In this case, because node 31 directly receives the path switching request via the short path from the adjacent node 32 (ID2) bordering the faulty span, it thereafter waits to receive the same path switching request via the long path. On the other hand, since node 34 (ID4) receives the path switching request via the long path, it thereafter waits to receive the same path switching request via the short path. As a result, the path switching conditions are never realized in either of the node 31 or node 34, the ring system remains in a receiving standby state, and the mismatch alarm is not generated, therefore this causes major problems.

SUMMARY OF THE INVENTION

In light of the above problems, it is an object of the present invention to remove the prior art limitation on the number of nodes, wherein the maximum number of nodes which could be installed on one ring was 16, and to provide a ring control node that capitalizes on the advantages of the increase in line usage efficiency of the BLSR structure and can support a wide area with one ring.

Also, it is an object of the present invention to provide a BLSR ring system and nodes therefor that, when the scale of a ring system is expanded and the number of nodes installed within one ring is increased, makes fault recovery possible, within a suitable time frame, by realizing a speed increase of the throughput of path switching request signals in an increased number of intermediate nodes.

Further, it is an object of the present invention to provide a ring control node that, when a topology map mismatch occurs in a given node within a ring, makes possible reliable and rapid topology map repair, by providing a topology map structure which makes it possible to detect the such errors.

Further still, it is an object of the present invention to provide a ring control node that can utilize as much as possible and without changes a format based on the APS protocol for BLSR, and thereby satisfy the demand for consistency with existing BLSR ring systems.

According to the present invention, a ring control node is provided comprising a plurality of nodes for performing ring control, and spans for connecting in a ring shape the plurality of nodes, wherein each of the plurality of nodes detects a fault occurring in a span between itself and a node adjacent thereto, and transmits fault information to the other node using as a destination a span ID assigned to said span.

Each of the above nodes forms a topology map of the entire ring in which a node ID assigned to a node on either one of an adjacent east side and west side enclosing one of the above spans corresponds to a span ID of said span. Each node determines a destination of the fault information by means of the span ID, and performs a path through operation on the fault information when the destination is that of a node other than itself.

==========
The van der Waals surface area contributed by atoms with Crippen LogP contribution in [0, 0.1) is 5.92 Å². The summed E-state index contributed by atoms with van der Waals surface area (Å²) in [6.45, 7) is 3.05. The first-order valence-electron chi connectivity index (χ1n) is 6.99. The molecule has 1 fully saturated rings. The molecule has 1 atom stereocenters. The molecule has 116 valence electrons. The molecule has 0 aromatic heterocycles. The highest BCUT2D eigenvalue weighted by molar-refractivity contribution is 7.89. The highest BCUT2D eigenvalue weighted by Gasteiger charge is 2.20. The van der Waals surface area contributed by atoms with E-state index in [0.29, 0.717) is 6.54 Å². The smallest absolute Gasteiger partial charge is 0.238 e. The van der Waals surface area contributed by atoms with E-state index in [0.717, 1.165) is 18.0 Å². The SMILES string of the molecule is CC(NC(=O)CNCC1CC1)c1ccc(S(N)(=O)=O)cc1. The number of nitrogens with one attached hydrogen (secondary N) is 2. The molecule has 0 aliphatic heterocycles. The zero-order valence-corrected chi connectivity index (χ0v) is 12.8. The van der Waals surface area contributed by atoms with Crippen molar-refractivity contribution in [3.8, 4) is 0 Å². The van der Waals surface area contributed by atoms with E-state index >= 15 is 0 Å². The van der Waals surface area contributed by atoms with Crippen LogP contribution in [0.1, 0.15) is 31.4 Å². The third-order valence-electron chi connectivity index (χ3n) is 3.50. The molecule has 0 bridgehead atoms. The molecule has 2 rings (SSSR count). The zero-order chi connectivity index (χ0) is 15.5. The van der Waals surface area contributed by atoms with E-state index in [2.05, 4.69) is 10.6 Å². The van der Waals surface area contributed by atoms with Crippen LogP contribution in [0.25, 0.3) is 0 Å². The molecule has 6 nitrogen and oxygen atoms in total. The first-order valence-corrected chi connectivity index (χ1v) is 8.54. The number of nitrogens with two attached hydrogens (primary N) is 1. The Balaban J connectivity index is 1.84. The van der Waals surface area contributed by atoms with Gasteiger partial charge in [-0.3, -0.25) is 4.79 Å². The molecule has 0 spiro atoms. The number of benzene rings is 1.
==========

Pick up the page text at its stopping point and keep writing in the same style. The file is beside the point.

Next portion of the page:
Also, adjacent nodes enclosing the above span detect a nonconformity in a topology map by means of the span ID of the span common to both of the nodes. The ring control is a BLSR control, and substitutes the span ID for the transmitting node ID and the receiving node ID of the BLSR control.

BRIEF DESCRIPTION OF THE DRAWINGS

The present invention will be more clearly understood from the description as set forth below with reference to the accompanying drawings.

FIG. 1A shows an operation example (1) of a prior art BLSR ring system.

FIG. 1B shows an operation example (2) of a prior art BLSR ring system.

FIG. 2 shows an existing K1/K2 byte format.

FIG. 3 shows an example of a BLSR ring system to which prior art node IDs are assigned.

FIG. 4A shows an example (1) in which a mismatch has occurred in a topology map.

FIG. 4B shows an example (2) in which a mismatch has occurred in a topology map.

FIG. 5 shows an example of a BLSR ring system to which span IDs of the present invention are assigned.

FIG. 6A shows an example of the K1/K2 byte format according to the present invention.

FIG. 6B shows an example of the topology map according to the present invention.

FIG. 7 shows an example of the K1/K2 byte transmission flow using span IDs.

FIG. 8 shows an example of the K1/K2 byte reception flow using span IDs.

FIG. 9A shows an example (1) in which a mismatch has occurred in the topology map of the present invention.

FIG. 9B shows an example (2) in which a mismatch has occurred in the topology map of the present invention.

FIG. 10 shows an example of a path switching control sequence when a signal interruption fault has occurred.

FIG. 11 shows a list of K1/K2 byte settings used in FIG. 10.

DESCRIPTION OF THE PREFERRED EMBODIMENTS

FIG. 5 shows an example of a BLSR ring system which assigns span IDs according to the present invention.

In the present invention, in place of node IDs set for each of prior art nodes, span IDs are assigned for each of spans between adjacent nodes. In the example of FIG. 5, the span ID between node 41 and node 48 is “1”, and the span ID between node 42 and node 41 is “2”.

The span itself is merely the space connecting nodes, and it is possible, in the case of a ring structure, to create a one-to-one correspondence between spans and nodes. For example, in the example of FIG. 5 the number of spans and the number of nodes are both eight. Further, in the present example it is specified such that “the span ID of a span on the ring is assigned to the node of the east side of the corresponding span”. For example, node 41 having the pseudo-node ID “a” corresponds to the span ID “1”, and similarly node 42 having the node ID “b” corresponds to the span ID “2”.

FIGS. 6A and 6B show examples of a K1/K2 byte format and a topology map according to the present invention.

As shown in FIG. 6A, a total of 8 bits, being bits 5 to 8 of K1 byte and bits 1 to 4 of K2 byte, are allocated to the span ID. Consequently, although 256 spans can be identified in the span ID, because an ID of all “0” is specified for use as the default, in actuality only the 255 IDs from 1 to 255 can be used for span IDs.